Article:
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Home prices and loan production profits experienced year-over-year increases, according to the latest data from the S&P/Case-Shiller Home Price Indices and the Mortgage Bankers Association (MBA). However, home prices decreased on a month-over-month basis while mortgage banking profits fell on a quarter-by-quarter measurement.
The S&P/Case-Shiller numbers for January showed year-over-year increases in January compared to December for both the 10-City and 20-City Composites. The 10-City Composite gained 4.4 percent year-over-year, up from 4.3 percent in December, while the 20-City Composite gained 4.6 percent year-over-year, compared to a 4.4 percent increase in December. Denver and Miami reported the highest year-over-year gains—8.4 percent and 8.3 percent, respectively—over the last 12 months, while San Francisco registered the greatest decline in annual returns with a reported rate of 7.9 percent, down from 9.4 percent annually.
However, the S&P/Case-Shiller U.S. National Home Price Index, which covers all nine U.S. census divisions, recorded a 4.5 percent annual gain in January, slightly below the 4.6 percent increase in December. This is the fifth consecutive month-over-month decline for the National Home Price Index.
David M. Blitzer, managing director and chairman of the Index Committee for S&P Dow Jones Indices, warned that the housing market was still not on solid ground.
“Regional patterns in recent months continue: strength in the west and southwest paced by Denver and Dallas with results ahead of the national index in the California cities, the Pacific Northwest and Las Vegas,” Blitzer said. “The northeast and Midwest are mostly weaker than the national index. Despite price gains, the housing market faces some difficulties: Home prices are rising roughly twice as fast as wages, putting pressure on potential homebuyers and heightening the risk that any uptick in interest rates could be a major setback. Moreover, the new home sector is weak; residential construction is still below its pre-crisis peak. Any time before 2008 that housing starts were as low as the current rate of one million, the economy was in a recession.”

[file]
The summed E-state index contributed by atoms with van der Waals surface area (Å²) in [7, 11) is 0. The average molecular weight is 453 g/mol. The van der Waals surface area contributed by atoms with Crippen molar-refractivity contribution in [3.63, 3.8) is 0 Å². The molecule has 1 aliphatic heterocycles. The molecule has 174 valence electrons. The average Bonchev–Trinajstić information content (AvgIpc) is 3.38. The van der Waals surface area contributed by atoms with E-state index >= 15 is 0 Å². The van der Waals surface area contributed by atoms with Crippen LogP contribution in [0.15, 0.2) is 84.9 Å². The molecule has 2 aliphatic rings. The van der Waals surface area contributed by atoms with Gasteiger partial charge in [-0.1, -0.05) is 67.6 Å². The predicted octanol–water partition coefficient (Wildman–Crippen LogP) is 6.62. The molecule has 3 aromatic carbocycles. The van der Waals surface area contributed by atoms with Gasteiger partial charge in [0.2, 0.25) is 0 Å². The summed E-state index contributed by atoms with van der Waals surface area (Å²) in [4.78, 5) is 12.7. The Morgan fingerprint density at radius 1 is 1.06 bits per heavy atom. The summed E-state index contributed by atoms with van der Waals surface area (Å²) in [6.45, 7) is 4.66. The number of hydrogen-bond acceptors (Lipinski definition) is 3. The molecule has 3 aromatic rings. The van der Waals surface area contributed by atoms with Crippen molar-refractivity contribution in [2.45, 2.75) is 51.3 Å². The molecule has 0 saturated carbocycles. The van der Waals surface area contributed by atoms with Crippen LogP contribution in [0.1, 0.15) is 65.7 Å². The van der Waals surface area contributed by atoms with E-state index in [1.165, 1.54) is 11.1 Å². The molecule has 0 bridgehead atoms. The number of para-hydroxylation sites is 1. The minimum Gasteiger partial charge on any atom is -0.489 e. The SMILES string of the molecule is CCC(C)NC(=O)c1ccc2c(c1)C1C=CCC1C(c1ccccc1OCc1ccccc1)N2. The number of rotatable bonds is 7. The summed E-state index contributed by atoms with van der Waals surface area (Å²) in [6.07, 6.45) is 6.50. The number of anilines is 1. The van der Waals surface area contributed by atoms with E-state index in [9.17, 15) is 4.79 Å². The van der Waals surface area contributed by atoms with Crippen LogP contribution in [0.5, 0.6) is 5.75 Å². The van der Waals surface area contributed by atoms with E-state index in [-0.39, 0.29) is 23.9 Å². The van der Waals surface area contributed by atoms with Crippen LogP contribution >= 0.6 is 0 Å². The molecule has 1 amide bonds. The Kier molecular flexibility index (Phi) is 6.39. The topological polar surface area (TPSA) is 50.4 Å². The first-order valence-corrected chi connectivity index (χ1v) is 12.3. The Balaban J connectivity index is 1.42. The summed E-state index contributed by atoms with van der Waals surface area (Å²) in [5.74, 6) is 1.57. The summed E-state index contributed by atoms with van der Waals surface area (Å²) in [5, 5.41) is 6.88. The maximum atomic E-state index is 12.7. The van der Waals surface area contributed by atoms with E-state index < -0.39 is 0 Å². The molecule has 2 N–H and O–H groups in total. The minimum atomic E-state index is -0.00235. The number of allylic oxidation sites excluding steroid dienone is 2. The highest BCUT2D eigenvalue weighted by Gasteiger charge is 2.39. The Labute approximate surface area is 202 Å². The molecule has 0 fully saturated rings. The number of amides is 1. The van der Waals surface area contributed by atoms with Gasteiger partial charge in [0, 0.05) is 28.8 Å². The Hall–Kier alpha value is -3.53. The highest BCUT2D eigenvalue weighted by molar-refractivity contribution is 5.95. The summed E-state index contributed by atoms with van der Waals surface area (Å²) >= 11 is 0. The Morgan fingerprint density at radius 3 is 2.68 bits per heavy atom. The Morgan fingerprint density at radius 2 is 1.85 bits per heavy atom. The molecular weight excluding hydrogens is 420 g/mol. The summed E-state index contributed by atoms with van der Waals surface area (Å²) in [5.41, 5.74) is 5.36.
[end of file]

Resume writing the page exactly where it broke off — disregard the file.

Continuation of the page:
Separately, the MBA’s Quarterly Mortgage Bankers Performance Report found that independent mortgage banks and mortgage subsidiaries of chartered banks reported a net gain of $744 on each loan they originated in the fourth quarter of 2014, down from a reported gain of $897 per loan in the third quarter of 2014. But Marina Walsh, MBA’s vice president of industry analysis, pointed out that the year-over-year picture was considerably brighter.
“Production profits dropped slightly in the fourth quarter of 2014 compared to the third quarter of 2014,” Walsh said. “However, on a year-over-year basis, production profits were up. In the fourth quarter of 2014, profits were $744 per loan (32 basis points), compared to $150 per loan (nine basis points) in the fourth quarter of 2013. In addition, 74 percent of participating companies had overall positive pre-tax profits in the fourth quarter of 2014 compared to only 58 percent in the fourth quarter of 2013.”
The MBA also determined that the average production volume was $417 million per company in the fourth quarter of 2014, down from $437 million per company in the third quarter of 2014, but up from $367 million per company in the fourth quarter of 2013. The volume by count per company averaged 1,769 loans in the fourth quarter of 2014, down from 1,901 loans in the third quarter of 2014 but up from 1,641 loans in the fourth quarter of 2013.
The average loan balance for first mortgages grew to a study high of $233,655 in the fourth quarter of 2014, from $231,914 in the third quarter. But people were not looking for super-sized properties: the jumbo share of total first mortgage originations was 8.44 percent in the fourth quarter, compared to 9.42 percent in the third quarter.
Furthermore, the purchase share of total originations, by dollar volume, was 65 percent in the fourth quarter of 2014, compared to 72 percent in the third quarter of 2014. For the mortgage industry as a whole, MBA estimates the purchase share at 54 percent in the fourth quarter of 2014. And total loan production expenses—which include commissions, compensation, occupancy, equipment, and other production expenses and corporate allocations—increased to $7,000 per loan in the fourth quarter of 2014, from $6,769 in the third quarter.